...takes 90% of the time. The remaining 10% of the project takes an additional 90% of the time. So it feels like we’re closing in, but finishing and hardware installation are still going to take a little while. Sunday morning Daniel was off partying with friends in San Francisco. I went out to the shop and did a bunch of shaping, and then Charlene and I went over to Tall Toad Music and, with the help of the very friendly staff there, dug through the basement ‘til we found ...
Having tested, erred, retested, erred again and so on, I was finally happy with how the homemade japanning came out, so did several restores. We’ll try and do a summary of everything learned here in one blog post. Supplies needed:Asphaltum—available in powder form or liquid, which is what I used. Art supply stores seem to be the best source, as it is used in acid etching.Solvent—Xylol or turpentine should either work fine. Both are capable of suspending the heavy...
OK, first attempt at a blog, so please bear with me. This blog series is my journey of trying to replicate the japanning process used on many tools, especially hand planes, for over a century. It will include some abject failures, as well as what was found to work for me. This blog is not a commentary on how someone else might choose to finish their planes when doing a restoration and I am not necessarily advocating japanning over any other finish. There are many people on this site t...
In this video I’m applying my 3 part hand rubbed oil/resin finish to a Canadian Black Walnut coffee table base. I talk more about what and amount of ingredients in my 3 part hand rubbed oil resin finish. I can’t call it mine though, pretty sure it’s been used by many many people. I initially read about it in a Sam Maloof book I think it was called Woodworker. Well I hope you enjoy the video, I finish it up by showing the curly walnut book matched live edge coffee table to...
This is a time lapse video of me wiping on and off my 3 part hand rubbed oil / resin finish. This is the top to a solid walnut coffee table, the top is book matched live edge curly Canadian walnut. P.S I had fun with the music this time (-:
After getting everything set up, the next step was put the finish on! I really like this step, each coat increases the gloss, depth and color. I use a two finish process, both parts are from General Finishes. The first finish is their oil based coat. I wipe the finish on with a piece of cheesecloth. The first coat basically soaks into the wood. Areas where the grain is very tight, even the first coat shows a little gloss. I add more coats until the wood shows a uniform gloss....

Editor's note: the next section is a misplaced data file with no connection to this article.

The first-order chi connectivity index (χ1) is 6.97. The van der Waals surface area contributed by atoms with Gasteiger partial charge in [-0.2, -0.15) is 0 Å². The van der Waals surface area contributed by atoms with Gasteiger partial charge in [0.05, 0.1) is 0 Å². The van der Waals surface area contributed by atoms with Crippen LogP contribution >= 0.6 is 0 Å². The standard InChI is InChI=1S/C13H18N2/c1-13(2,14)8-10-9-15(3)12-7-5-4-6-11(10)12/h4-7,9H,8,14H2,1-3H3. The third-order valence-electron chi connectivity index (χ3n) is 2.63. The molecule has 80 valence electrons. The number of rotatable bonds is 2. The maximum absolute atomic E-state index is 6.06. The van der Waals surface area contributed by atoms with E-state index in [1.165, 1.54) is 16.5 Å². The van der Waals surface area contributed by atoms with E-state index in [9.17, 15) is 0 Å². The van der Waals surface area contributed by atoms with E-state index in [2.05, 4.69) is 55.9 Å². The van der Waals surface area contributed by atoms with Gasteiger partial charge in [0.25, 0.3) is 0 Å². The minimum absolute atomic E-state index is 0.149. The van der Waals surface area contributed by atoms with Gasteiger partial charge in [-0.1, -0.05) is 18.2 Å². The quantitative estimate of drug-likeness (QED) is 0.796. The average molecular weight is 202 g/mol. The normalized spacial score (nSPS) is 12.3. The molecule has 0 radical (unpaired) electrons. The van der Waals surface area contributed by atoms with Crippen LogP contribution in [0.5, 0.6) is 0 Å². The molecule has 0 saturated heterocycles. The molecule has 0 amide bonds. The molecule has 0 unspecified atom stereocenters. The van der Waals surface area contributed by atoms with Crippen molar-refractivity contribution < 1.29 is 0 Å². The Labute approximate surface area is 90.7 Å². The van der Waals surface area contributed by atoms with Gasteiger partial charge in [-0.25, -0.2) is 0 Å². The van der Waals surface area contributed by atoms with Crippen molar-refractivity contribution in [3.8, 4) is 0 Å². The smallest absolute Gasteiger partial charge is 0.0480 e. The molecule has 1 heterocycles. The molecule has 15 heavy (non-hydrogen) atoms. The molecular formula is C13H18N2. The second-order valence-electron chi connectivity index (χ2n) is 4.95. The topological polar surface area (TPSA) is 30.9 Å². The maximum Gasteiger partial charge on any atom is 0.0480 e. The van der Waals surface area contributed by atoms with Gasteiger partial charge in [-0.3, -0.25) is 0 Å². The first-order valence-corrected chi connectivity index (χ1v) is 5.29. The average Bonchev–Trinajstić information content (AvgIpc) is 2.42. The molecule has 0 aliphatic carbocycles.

So, a fellow carpenter just told me about danish oil so naturally, i picked some up. I just put it on a cherry and ash box which I will be finishing soon and WOW! I was blown away by the enhancement of the oil. I have mainly been using linseed oil, shellac and polyurethane lately but I really think danish oil is going to open pandora’s box of finishes. Again, I’ll say WOW! God bless.
Here is a little lamp table I have made to demonstrate hanging a door using butt hinges. In this video I show the process involved to construct the base less the door. The door is constructed and hung in part 2.
I got it built and ready for the finish. The customer requested that we do a two tone color. They really want it exactly like the saw on our web site (see example). I tweaked the colors a little bit but for the most part it is standard Minwax colors (see color chart). I used Red Chestnut and Golden Pecan. When using stain you can not tape off. There is not way to get a crisp line. You’ll always have some bleeding. I just had to stain parts as separate pieces and assemble them ...
I am in no way connected to Minwax. As a professional woodworker, I view their retail product line as not quite professional level, but quality nonetheless. I also allow that any retail product has the potential to be an effective coating to have around. I build vertical electric basses whose bodies are, generally, cherry and alder, and are about fourteen inches wide and thirty six inches long and two inches thick. The edges have a two grooves cut with a vee-groove/flush trim bit (an ho...
- My Journey As A Creative Designer - Woodworking and Beyond - 1750 parts
- Extremely Average - 324 parts
- A journey into the workshop. - 109 parts
- Workshop Development - 107 parts
- Just for Fun... - 97 parts
- Daily Update - 87 parts
- Toy costruction - 85 parts
- Life as an Amateur Woodworker - 80 parts
- "Hobbit Holes in MyWorld" --by RusticWoodArt - 77 parts
- As The Lathe Turns - 76 parts
- Sheila Landry (scrollgirl) - 1775 entries
- dbhost - 428 entries
- frank - 417 entries
- degoose - 397 entries
- Ecocandle - 325 entries
- MsDebbieP - 314 entries
- Karson - 305 entries
- mafe - 304 entries
- Martin Sojka - 296 entries
- William - 258 entries
- shipwright - 250 entries
- Betsy - 228 entries
- stefang - 221 entries
- robscastle - 218 entries
- Dave Rutan - 217 entries
- Stevinmarin - 212 entries
- Todd A. Clippinger - 207 entries
- Gary Fixler - 204 entries
- Smitty_Cabinetshop - 194 entries
- A Slice of Wood Workshop - 192 entries